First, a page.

Yes, you’ve read that headline right. Apple just released another version of iOS 12. This is the fourth release of an iOS 12 version since Apple first released iOS 12 back in September. It is an urgent release for all iOS compatible devices which are iPhone 5s or later, iPad mini 2?or later, 6th generation iPod touch or later. Compatible devices should be automatically prompted to upgrade. This upgrade is assumingely designed to fix problems with FaceTime and emojis. The size of 12.1.4 is 500MB which is surprising huge for a big fix. It had been reported by numerous sources that this fix does fix certain problems but also introduces new problems as well.
In all of the years of Apple iOS, never have I’ve seen so many version of iOS introduced in a such a short amount of time. But never had iOS had so many features either. Windows for instance gets updated with patches at least once every month because features and attacks it gets. I think it is safe to assume that the bigger iOS gets and the more features get added to it, the more security updates it will need going forward.
Recently, US officials have came across an organized crime ring selling fake cars on sites like eBay and Craigslist. They operate out of Romania and thankfully some of these people have already been caught and taken down. Some of the methods they would be to steal the identities of Americans in order to pull it off. Or they tell some kind of sob story to pull on the heartstrings of potential customers. What’s worse is that the cars being sold online don’t actually exist. Personally the idea of buying a car online without seeing it in person has never seemed like a great idea to me unless it’s brand new and straight out of the factory with a warranty attached. However when it comes to used cars, it’s always good to see the car in person first. Not to mention the smart notion of having a mechanic check out the vehicle before purchasing.
So according to the creator of http://www.HaveIBeenPwned.com, there have been well over 21 million passwords that have been hacked and revealed on the dark web. To find out if your passwords have been hacked and stolen, go to https://haveibeenpwned.com/passwords and type up your passwords. It will tell you if your passwords have been hacked.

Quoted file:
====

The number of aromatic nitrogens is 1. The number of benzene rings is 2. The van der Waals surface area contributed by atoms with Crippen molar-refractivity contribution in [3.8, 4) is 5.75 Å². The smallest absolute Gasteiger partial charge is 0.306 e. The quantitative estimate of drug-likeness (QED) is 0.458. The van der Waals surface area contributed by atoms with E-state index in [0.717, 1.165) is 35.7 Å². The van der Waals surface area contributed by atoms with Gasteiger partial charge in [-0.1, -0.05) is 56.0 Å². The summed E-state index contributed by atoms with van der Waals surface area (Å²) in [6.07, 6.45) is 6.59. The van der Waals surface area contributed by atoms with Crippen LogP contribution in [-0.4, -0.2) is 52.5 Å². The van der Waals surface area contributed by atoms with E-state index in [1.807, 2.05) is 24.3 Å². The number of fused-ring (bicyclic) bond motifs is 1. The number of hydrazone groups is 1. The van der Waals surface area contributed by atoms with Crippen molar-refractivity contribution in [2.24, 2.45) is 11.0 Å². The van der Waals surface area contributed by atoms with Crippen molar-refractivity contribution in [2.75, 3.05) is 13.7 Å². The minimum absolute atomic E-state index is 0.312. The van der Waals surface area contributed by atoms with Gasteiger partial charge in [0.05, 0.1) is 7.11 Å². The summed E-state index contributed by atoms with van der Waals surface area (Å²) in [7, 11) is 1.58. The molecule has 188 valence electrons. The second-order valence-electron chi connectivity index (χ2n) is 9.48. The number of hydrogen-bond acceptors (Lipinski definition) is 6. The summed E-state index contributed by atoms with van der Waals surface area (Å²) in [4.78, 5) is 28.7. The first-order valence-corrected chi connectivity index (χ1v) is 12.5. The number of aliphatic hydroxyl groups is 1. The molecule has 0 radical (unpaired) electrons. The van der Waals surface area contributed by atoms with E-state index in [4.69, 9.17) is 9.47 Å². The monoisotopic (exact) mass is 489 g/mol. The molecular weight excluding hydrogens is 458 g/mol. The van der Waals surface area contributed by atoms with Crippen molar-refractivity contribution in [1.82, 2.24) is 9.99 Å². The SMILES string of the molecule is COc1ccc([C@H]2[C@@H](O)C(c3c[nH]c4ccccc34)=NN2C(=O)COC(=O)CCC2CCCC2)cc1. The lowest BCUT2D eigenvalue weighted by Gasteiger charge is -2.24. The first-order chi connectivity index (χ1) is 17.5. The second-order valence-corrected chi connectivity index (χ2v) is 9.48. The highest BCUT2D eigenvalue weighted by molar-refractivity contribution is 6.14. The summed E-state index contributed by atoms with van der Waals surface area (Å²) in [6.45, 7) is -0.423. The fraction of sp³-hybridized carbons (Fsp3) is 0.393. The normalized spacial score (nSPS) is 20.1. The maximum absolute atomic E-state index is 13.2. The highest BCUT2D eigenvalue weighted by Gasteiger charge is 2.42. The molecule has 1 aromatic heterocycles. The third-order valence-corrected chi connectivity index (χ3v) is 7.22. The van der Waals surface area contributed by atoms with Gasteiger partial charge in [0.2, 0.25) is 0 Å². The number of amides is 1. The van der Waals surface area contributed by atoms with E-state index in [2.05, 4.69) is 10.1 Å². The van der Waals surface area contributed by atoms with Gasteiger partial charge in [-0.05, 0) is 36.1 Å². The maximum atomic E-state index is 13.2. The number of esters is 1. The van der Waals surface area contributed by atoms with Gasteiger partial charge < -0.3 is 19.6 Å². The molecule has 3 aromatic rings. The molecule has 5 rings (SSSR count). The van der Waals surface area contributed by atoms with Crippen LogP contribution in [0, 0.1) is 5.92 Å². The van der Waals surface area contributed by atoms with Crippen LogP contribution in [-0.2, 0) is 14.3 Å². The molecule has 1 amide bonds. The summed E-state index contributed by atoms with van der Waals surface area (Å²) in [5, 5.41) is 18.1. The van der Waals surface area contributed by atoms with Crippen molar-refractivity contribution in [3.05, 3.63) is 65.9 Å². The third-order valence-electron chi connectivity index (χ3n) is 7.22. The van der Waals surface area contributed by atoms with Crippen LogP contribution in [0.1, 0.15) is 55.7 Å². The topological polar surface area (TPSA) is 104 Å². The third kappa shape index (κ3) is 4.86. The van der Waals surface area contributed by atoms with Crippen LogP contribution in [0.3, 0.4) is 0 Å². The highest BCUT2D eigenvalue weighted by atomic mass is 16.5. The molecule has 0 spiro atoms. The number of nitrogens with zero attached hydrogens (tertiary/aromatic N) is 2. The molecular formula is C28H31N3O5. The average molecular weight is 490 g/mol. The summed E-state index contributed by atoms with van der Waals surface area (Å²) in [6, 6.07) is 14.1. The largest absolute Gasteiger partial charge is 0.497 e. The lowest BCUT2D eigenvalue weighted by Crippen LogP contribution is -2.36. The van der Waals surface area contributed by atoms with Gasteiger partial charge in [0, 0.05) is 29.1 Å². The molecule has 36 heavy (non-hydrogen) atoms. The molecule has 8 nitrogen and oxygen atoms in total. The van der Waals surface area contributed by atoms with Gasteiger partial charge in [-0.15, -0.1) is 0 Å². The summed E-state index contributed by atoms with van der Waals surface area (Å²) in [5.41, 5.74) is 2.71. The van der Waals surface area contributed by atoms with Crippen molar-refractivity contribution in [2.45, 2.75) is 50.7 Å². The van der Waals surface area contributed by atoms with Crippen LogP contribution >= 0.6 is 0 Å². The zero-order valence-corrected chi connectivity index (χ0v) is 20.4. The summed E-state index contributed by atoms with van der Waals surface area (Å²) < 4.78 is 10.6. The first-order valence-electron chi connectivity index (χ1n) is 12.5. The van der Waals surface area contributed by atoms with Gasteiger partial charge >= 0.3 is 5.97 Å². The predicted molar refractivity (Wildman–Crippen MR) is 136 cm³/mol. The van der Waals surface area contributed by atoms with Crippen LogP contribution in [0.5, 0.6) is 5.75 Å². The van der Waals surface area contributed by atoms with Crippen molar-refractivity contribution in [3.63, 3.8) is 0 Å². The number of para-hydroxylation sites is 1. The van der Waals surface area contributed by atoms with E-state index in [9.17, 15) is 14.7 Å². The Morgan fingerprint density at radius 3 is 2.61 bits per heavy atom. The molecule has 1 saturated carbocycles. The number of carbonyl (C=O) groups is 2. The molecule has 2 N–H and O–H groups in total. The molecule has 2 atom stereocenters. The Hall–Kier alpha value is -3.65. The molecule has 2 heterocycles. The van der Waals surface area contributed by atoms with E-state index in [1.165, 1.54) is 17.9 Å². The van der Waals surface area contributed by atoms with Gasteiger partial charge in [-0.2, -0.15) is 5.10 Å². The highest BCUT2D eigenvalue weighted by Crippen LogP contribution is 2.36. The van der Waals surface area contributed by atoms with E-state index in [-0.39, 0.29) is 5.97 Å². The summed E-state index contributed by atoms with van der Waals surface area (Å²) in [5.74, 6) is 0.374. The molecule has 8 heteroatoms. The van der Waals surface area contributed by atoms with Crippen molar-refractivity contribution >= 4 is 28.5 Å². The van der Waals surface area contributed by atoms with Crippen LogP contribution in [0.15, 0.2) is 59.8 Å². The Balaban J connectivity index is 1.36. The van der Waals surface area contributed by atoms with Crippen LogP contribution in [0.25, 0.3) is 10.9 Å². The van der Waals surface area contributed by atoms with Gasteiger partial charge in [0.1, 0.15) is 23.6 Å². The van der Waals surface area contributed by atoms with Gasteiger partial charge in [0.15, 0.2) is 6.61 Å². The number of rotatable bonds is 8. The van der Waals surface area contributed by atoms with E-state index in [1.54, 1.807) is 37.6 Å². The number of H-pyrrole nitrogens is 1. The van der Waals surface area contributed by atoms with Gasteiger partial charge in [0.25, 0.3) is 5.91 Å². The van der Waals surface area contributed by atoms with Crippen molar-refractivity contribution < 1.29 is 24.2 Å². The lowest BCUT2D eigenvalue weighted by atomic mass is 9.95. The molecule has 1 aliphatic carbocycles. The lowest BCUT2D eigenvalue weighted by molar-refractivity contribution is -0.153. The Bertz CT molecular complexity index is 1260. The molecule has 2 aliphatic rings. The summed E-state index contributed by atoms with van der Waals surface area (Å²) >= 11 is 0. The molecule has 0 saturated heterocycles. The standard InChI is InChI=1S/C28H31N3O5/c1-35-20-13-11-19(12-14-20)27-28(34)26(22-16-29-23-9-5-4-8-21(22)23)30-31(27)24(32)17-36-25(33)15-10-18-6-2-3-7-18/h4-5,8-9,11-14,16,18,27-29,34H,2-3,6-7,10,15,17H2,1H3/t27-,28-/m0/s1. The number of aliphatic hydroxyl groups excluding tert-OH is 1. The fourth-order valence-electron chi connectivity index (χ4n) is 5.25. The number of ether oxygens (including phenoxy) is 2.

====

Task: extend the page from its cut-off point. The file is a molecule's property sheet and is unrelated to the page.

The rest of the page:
Evidently there is a message circulating on Facebook stating that everything you’ve ever posted will become public tomorrow. People are even encouraged to copy and paste the text jargon and repost it. This message and the content in it is a hoax and no such deadline exist. So there is no need to repost the message. It is believed that the post originated from when Facebook got its IPO in 2012. Mark Zuckerberg and Facebook have also made the statement that they have made no such deadline.
For some long time now, scammers have been calling or displaying a popup message on PCs with the threat that their computer access will be restricted if they don’t call a number and make a payment. According to the New York Times, this official looking message has been traced to a scam operation in Mumbai, India – which is the main hub for call centers. Real tech support people are moonlighting with this scam. Microsoft says that 20% of users actually call the number, and 6% actually give them money through a credit card, along with giving them remote access to their computer. And that’s when the real malware gets installed. Thankfully police have shut down many of these operations in recent days.
Marriott just announced this past week that they learned about a security breach from four years ago. On top of that, 500 million users are affected. For 327 million guests, the exposed information include names, phone numbers, email addresses, passport numbers, and arrival and departure information. For millions of others guests, credit card numbers and expiration dates were compromised. Marriott says that it will begin emailing guests that were affected by the breach.
If you go to answers.kroll.com, you can read their story and what they’re doing. They are also going to give users free monitoring for a year.
A couple of weeks ago, there was a bitcoin scam happening on twitter. Scammers were hijacking the twitter account of celebrities and various people claiming they were giving away free money. All you had to do was submit a small payment to verify who you are and of course, it was a scam.
Now this scam is back in different forms on Facebook. One example is an ad on Facebook looking like it is from CNBC promoting an investment opportunity in a new crypto-currency. All you have to do is submit our credit card information in order to invest. Of course there is no new crypto-currency. Beware of these ads and similar ones. It all goes back to that expression that if something is to good to be true, then it probably is.